In this Example, a light-emitting apparatus was produced in the same manner as in Example 1, except that the outer diameter of the top of the ring-like tapered tube was 2.4 mm. Accordingly, the ratio of the outer diameter between the top and the bottom of the encapsulating structure of this Example was (2.4/1.6=1.5), and the area ratio therebetween was ((2.4)2/(1.6)2=2.25).

The thus-obtained light-emitting apparatus was subjected to an energization test. The voltage was 3.2 V at an input current of 20 mA. The output of the light-emitting apparatus was 18.14 mW and the ratio of the output to the input energy was 28.34%. Also, the front light intensity at this time was 0.0019 [W/sr]. Furthermore, the light extraction quantity of the light-emitting apparatus of this Example was 1.65 times the light extraction quantity of the light-emitting device in a bare chip state.

Example 4

In this Example, a light-emitting apparatus was produced in the same manner as in Example 1 except that the outer diameter of the top of the ring-like tapered tube was 4 mm. Accordingly, the ratio of the outer diameter between the top and the bottom of the encapsulating structure of this Example was (4/1.6=2.5), and the area ratio therebetween was ((4)2/(1.6)2=6.25).

The thus-obtained light-emitting apparatus was subjected to an energization test. The voltage was 3.2 V at an input current of 20 mA. The output of the light-emitting apparatus was 18.08 mW and the ratio of the output to the input energy was 28.25%. Also, the front light intensity at this time was 0.005 [W/sr]. Furthermore, the light extraction quantity of the light-emitting apparatus of this Example was 1.65 times the light extraction quantity of the light-emitting device in a bare chip state.

Example 5

In this Example, a light-emitting apparatus was produced in the same manner as in Example 1, except that the outer diameter of the top of the ring-like tapered tube was 4.8 mm. Accordingly, the ratio of the outer diameter between the top and the bottom of the encapsulating structure of this Example was (4.8/1.6=3), and the area ratio therebetween was ((4.8)2/(1.6)2=9).

The thus-obtained light-emitting apparatus was subjected to an energization test. The voltage was 3.2 V at an input current of 20 mA. The output of the light-emitting apparatus was 18.06 mW and the ratio of the output to the input energy was 28.2%, which were nearly equal to the output in the encapsulation shape of (a/b=2). Also, the front light intensity at this time was 0.006 [W/sr]. Furthermore, the light extraction quantity of the light-emitting apparatus of this Example was 1.65 times the light extraction quantity of the light-emitting device in a bare chip state.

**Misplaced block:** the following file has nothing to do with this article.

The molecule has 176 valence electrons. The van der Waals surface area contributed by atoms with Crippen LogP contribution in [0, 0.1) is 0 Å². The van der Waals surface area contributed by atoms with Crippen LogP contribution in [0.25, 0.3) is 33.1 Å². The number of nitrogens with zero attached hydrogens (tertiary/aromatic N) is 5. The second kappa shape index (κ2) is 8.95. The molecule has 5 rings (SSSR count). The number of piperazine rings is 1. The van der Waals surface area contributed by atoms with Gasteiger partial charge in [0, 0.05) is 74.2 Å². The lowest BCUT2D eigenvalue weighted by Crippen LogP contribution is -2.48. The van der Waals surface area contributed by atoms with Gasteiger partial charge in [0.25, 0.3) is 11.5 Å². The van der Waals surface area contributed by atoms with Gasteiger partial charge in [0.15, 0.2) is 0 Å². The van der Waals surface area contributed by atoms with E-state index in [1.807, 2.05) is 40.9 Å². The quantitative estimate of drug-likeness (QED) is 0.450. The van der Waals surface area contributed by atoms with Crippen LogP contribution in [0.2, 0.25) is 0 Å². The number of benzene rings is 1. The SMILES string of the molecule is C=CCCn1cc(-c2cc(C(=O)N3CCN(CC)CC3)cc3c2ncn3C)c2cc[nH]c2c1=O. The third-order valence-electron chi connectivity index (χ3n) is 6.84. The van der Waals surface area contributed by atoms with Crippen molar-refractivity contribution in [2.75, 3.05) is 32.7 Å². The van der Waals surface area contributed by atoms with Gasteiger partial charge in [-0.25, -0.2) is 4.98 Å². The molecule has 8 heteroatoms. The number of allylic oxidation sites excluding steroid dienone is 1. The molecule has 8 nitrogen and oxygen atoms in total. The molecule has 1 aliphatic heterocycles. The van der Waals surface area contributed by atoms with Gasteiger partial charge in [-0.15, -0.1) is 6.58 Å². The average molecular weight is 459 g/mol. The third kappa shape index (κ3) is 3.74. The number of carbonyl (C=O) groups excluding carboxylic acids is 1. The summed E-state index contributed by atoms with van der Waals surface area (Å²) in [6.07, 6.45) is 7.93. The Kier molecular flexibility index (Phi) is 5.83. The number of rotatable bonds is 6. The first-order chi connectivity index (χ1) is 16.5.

Example 6

In this Example, a light-emitting apparatus was produced in the same manner as in Example 1 except that the outer diameter of the top of the ring-like tapered tube was 2.08 mm. Accordingly, the ratio of the outer diameter between the top and the bottom of the encapsulating structure of this Example was (2.08/1.6=1.3), and the area ratio therebetween was ((2.08)2/(1.6)2=1.69).

The thus-obtained light-emitting apparatus was subjected to an energization test. The voltage was 3.2 V at an input current of 20 mA. The output of the light-emitting apparatus was 18.15 mW and the ratio of the output to the input energy was 28.36%. Also, the front light intensity at this time was 0.0025 [W/sr]. Furthermore, the light extraction quantity of the light-emitting apparatus of this Example was 1.65 times the light extraction quantity of the light-emitting device in a bare chip state.

Example 7

In this Example, a light-emitting apparatus was produced in the same manner as in Example 1, except that the outer diameter of the top of the ring-like tapered tube was 1.76 mm. Accordingly, the ratio of the outer diameter between the top and the bottom of the encapsulating structure of this Example was (1.76/1.6=1.1), and the area ratio therebetween was ((1.76)2/(1.6)2=1.21).

The thus-obtained light-emitting apparatus was subjected to an energization test. The voltage was 3.2 V at an input current of 20 mA. The output of the light-emitting apparatus was 17.8 mW and the ratio of the output to the input energy was 27.82%. Also, the front light intensity at this time was 0.0033 [W/sr]. Furthermore, the light extraction quantity of the light-emitting apparatus of this Example was 1.63 times the light extraction quantity of the light-emitting device in a bare chip state.

Example 8

In this Example, a light-emitting apparatus was produced in the same manner as in Example 1 except that the outer diameter of the top of the ring-like tapered tube was 1.28 mm. Accordingly, the ratio of the outer diameter between the top and the bottom of the encapsulating structure of this Example was (1.28/1.6=0.8), and the area ratio therebetween was ((1.28)2/(1.6)2=0.64).

The thus-obtained light-emitting apparatus was subjected to an energization test. The voltage was 3.2 V at an input current of 20 mA. The output of the light-emitting apparatus was 17.4 mW and the ratio of the output to the input energy was 27.19%. Also, the front light intensity at this time was 0.0022 [W/sr]. Furthermore, the light extraction quantity of the light-emitting apparatus of this Example was 1.61 times the light extraction quantity of the light-emitting device in a bare chip state.